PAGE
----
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Thread: How to fix cracks in fiberglass?? with picture

  1. #1

    Default How to fix cracks in fiberglass?? with picture

    Hey all, working on a new fiberglass hood and have a corner that has some kind of cracks :mad: . I noticed them after sanding the entire hood and wiping it down with wax and grease remover. Also, the "cracks" bleed if I wiggle the corner some. What is the best way to fix this?

  2. #2
    Join Date
    Jan 2006
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    248

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    must be a cincinnati composite hood they are a body mans worst nightmare just fiberglass it tons of different prodcuts you can you but i can tell you now it sounds like a low quality hood and after you get it ready and paint it wont be long before it starts to spider crack everywhere

  3. #3
    Join Date
    Nov 2005
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    East Tennessee
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    Just simply take a die grinder with a small bit and v the split out until it ends.If it ends toward the middle of the hood,drill a small hole at the end of the split.Take some short strand fiberglass (evercoat is what i use) and spread it in,da the fiberglass off with 80,then spread a smooth coat of body filler then block sand it to your choice of grits.

  4. #4
    Join Date
    Nov 2005
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    lower Michigan
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    I agree with Chris. One way or the other you have to sand/grind to the base of the crack in the fiberglass. If there are too many spider cracks to "V" out each crack then it might be easier to use a sanded like a mud hog to remove the gel coat in the affected areas right down to fiberglass matt. The odds are about 99 - 1 that the spider cracking in your hood is just in the gel coat and not in the fiberglass matt.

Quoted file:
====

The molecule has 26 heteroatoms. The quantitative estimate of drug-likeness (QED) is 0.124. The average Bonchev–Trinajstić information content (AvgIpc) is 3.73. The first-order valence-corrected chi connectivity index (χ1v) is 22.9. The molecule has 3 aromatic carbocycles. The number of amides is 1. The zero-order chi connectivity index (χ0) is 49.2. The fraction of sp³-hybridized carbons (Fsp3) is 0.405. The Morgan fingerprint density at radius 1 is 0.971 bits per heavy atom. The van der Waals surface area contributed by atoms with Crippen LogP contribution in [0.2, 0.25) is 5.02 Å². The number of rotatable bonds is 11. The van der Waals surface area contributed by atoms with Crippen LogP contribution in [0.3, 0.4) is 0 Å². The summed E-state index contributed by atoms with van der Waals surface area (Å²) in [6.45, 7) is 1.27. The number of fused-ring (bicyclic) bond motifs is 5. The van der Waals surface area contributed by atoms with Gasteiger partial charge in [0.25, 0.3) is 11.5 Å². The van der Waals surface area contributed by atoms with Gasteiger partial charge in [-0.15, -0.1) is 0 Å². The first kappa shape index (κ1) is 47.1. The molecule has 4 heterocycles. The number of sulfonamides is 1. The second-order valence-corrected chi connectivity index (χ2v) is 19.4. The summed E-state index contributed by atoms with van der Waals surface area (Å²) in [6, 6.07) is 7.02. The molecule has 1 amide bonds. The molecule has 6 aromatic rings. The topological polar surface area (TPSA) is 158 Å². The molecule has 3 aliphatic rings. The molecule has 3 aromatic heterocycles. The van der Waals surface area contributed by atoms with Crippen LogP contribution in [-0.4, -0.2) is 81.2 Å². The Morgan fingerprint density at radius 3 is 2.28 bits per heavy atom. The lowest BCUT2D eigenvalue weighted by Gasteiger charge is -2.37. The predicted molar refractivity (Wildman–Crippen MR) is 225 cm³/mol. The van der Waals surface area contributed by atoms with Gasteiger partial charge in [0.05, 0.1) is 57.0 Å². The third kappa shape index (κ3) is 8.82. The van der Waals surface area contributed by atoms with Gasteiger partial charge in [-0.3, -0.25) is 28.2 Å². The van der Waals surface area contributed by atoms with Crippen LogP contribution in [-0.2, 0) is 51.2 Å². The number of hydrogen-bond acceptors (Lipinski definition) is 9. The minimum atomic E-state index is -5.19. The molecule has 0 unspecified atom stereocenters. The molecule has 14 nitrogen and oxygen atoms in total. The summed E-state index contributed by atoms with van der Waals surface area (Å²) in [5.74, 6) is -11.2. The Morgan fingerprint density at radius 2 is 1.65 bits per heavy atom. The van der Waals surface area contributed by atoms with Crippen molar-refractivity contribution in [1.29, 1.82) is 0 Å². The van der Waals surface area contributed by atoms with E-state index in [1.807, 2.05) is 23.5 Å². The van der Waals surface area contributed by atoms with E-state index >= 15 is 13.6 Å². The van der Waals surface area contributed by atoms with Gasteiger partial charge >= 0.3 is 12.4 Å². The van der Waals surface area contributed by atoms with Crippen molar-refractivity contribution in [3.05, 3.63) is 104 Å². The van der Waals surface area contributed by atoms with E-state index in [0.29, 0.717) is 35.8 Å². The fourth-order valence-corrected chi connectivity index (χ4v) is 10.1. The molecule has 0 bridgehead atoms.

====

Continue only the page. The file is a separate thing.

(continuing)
If you just spray any kind of primer or bondo type materials directly over the cracks they will most definately re-appear again shortly. Thats why the cracks have to be sanded or ground down to the base of the crack.

  5. #5
    Join Date
    Dec 2005
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    IN
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    Default Cracks

    If you want the repair to last, you should grind the gel coat off and put a few more layers of fiberglass mat over it, sand that down then finish off with bondo.There is no way to tell if the cracks are in the gel or all the way down into the glass without removing the gel first.Once you remove the gel blow it off good and clean it, you will be able to see all the stress cracks in the glass. Being a hood , A hood is going to vibrate and get slammed alot and this will cause the cracks to spread if they are not fixed correctly.

  6. #6

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    Thanks for the suggestions!... I will try grinding out the cracks. The rest of the hood seems to be fine, just this corner where the box was dropped by good ol' UPS.

  7. #7
    Join Date
    Nov 2005
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    Pensacola FL